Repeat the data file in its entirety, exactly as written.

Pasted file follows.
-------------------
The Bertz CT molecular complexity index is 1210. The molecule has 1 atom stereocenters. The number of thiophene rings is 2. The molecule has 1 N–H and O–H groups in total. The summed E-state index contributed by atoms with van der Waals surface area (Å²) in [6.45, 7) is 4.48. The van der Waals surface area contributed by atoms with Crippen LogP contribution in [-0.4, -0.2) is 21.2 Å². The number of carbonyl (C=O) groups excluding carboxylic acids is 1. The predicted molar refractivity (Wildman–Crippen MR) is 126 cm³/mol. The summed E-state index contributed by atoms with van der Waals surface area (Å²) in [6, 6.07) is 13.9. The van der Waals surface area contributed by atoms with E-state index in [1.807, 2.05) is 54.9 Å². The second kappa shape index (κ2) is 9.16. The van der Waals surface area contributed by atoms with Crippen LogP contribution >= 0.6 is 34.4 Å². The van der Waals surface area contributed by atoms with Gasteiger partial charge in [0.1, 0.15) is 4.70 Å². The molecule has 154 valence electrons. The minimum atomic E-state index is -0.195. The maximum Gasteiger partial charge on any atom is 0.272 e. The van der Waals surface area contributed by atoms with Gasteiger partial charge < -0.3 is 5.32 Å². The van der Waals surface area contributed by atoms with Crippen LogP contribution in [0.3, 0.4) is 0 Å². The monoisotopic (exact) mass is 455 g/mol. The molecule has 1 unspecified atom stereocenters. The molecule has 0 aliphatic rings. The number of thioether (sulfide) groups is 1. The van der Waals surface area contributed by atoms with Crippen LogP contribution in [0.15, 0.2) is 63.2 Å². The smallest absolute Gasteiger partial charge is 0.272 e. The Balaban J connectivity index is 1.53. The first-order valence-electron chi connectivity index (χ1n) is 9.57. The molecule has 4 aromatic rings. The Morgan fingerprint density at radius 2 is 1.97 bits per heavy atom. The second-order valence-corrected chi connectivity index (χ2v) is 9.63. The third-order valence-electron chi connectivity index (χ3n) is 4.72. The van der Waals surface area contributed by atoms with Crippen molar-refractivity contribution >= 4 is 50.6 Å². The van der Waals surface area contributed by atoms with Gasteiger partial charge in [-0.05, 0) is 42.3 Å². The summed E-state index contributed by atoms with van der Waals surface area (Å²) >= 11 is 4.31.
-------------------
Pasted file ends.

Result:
The Bertz CT molecular complexity index is 1210. The molecule has 1 atom stereocenters. The number of thiophene rings is 2. The molecule has 1 N–H and O–H groups in total. The summed E-state index contributed by atoms with van der Waals surface area (Å²) in [6.45, 7) is 4.48. The van der Waals surface area contributed by atoms with Crippen LogP contribution in [-0.4, -0.2) is 21.2 Å². The number of carbonyl (C=O) groups excluding carboxylic acids is 1. The predicted molar refractivity (Wildman–Crippen MR) is 126 cm³/mol. The summed E-state index contributed by atoms with van der Waals surface area (Å²) in [6, 6.07) is 13.9. The van der Waals surface area contributed by atoms with E-state index in [1.807, 2.05) is 54.9 Å². The second kappa shape index (κ2) is 9.16. The van der Waals surface area contributed by atoms with Crippen LogP contribution >= 0.6 is 34.4 Å². The van der Waals surface area contributed by atoms with Gasteiger partial charge in [0.1, 0.15) is 4.70 Å². The molecule has 154 valence electrons. The minimum atomic E-state index is -0.195. The maximum Gasteiger partial charge on any atom is 0.272 e. The van der Waals surface area contributed by atoms with Gasteiger partial charge < -0.3 is 5.32 Å². The van der Waals surface area contributed by atoms with Crippen LogP contribution in [0.3, 0.4) is 0 Å². The monoisotopic (exact) mass is 455 g/mol. The molecule has 1 unspecified atom stereocenters. The molecule has 0 aliphatic rings. The number of thioether (sulfide) groups is 1. The van der Waals surface area contributed by atoms with Crippen LogP contribution in [0.15, 0.2) is 63.2 Å². The smallest absolute Gasteiger partial charge is 0.272 e. The Balaban J connectivity index is 1.53. The first-order valence-electron chi connectivity index (χ1n) is 9.57. The molecule has 4 aromatic rings. The Morgan fingerprint density at radius 2 is 1.97 bits per heavy atom. The second-order valence-corrected chi connectivity index (χ2v) is 9.63. The third-order valence-electron chi connectivity index (χ3n) is 4.72. The van der Waals surface area contributed by atoms with Crippen molar-refractivity contribution >= 4 is 50.6 Å². The van der Waals surface area contributed by atoms with Gasteiger partial charge in [-0.05, 0) is 42.3 Å². The summed E-state index contributed by atoms with van der Waals surface area (Å²) >= 11 is 4.31.